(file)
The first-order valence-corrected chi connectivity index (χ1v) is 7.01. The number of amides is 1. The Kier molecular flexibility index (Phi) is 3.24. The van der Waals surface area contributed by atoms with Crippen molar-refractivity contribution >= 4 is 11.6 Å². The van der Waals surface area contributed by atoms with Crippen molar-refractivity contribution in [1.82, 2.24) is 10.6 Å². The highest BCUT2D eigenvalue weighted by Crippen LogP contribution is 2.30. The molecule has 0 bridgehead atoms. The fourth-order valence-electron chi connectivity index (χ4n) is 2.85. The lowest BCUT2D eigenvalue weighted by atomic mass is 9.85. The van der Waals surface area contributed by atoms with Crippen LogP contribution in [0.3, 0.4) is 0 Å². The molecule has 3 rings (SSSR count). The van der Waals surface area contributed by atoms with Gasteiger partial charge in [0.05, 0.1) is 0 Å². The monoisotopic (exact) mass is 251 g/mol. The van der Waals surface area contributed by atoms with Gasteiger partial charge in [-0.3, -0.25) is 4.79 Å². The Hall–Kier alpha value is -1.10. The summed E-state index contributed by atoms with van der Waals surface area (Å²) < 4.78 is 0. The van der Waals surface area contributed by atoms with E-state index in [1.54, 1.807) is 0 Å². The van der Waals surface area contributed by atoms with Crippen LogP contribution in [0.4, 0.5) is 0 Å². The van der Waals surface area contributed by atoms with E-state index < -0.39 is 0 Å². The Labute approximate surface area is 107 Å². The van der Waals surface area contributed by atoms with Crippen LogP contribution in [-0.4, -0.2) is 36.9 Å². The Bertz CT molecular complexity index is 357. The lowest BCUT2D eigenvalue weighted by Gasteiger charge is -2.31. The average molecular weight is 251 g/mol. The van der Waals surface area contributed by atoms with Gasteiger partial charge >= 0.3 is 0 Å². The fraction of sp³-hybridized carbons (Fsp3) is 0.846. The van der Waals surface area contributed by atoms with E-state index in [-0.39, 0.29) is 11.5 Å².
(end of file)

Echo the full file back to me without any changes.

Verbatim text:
The first-order valence-corrected chi connectivity index (χ1v) is 7.01. The number of amides is 1. The Kier molecular flexibility index (Phi) is 3.24. The van der Waals surface area contributed by atoms with Crippen molar-refractivity contribution >= 4 is 11.6 Å². The van der Waals surface area contributed by atoms with Crippen molar-refractivity contribution in [1.82, 2.24) is 10.6 Å². The highest BCUT2D eigenvalue weighted by Crippen LogP contribution is 2.30. The molecule has 0 bridgehead atoms. The fourth-order valence-electron chi connectivity index (χ4n) is 2.85. The lowest BCUT2D eigenvalue weighted by atomic mass is 9.85. The van der Waals surface area contributed by atoms with Crippen LogP contribution in [0.3, 0.4) is 0 Å². The molecule has 3 rings (SSSR count). The van der Waals surface area contributed by atoms with Gasteiger partial charge in [0.05, 0.1) is 0 Å². The monoisotopic (exact) mass is 251 g/mol. The van der Waals surface area contributed by atoms with Gasteiger partial charge in [-0.3, -0.25) is 4.79 Å². The Hall–Kier alpha value is -1.10. The summed E-state index contributed by atoms with van der Waals surface area (Å²) < 4.78 is 0. The van der Waals surface area contributed by atoms with E-state index in [1.54, 1.807) is 0 Å². The van der Waals surface area contributed by atoms with Crippen LogP contribution in [0.4, 0.5) is 0 Å². The van der Waals surface area contributed by atoms with E-state index < -0.39 is 0 Å². The Labute approximate surface area is 107 Å². The van der Waals surface area contributed by atoms with Crippen LogP contribution in [-0.4, -0.2) is 36.9 Å². The Bertz CT molecular complexity index is 357. The lowest BCUT2D eigenvalue weighted by Gasteiger charge is -2.31. The average molecular weight is 251 g/mol. The van der Waals surface area contributed by atoms with Gasteiger partial charge >= 0.3 is 0 Å². The fraction of sp³-hybridized carbons (Fsp3) is 0.846. The van der Waals surface area contributed by atoms with E-state index in [-0.39, 0.29) is 11.5 Å².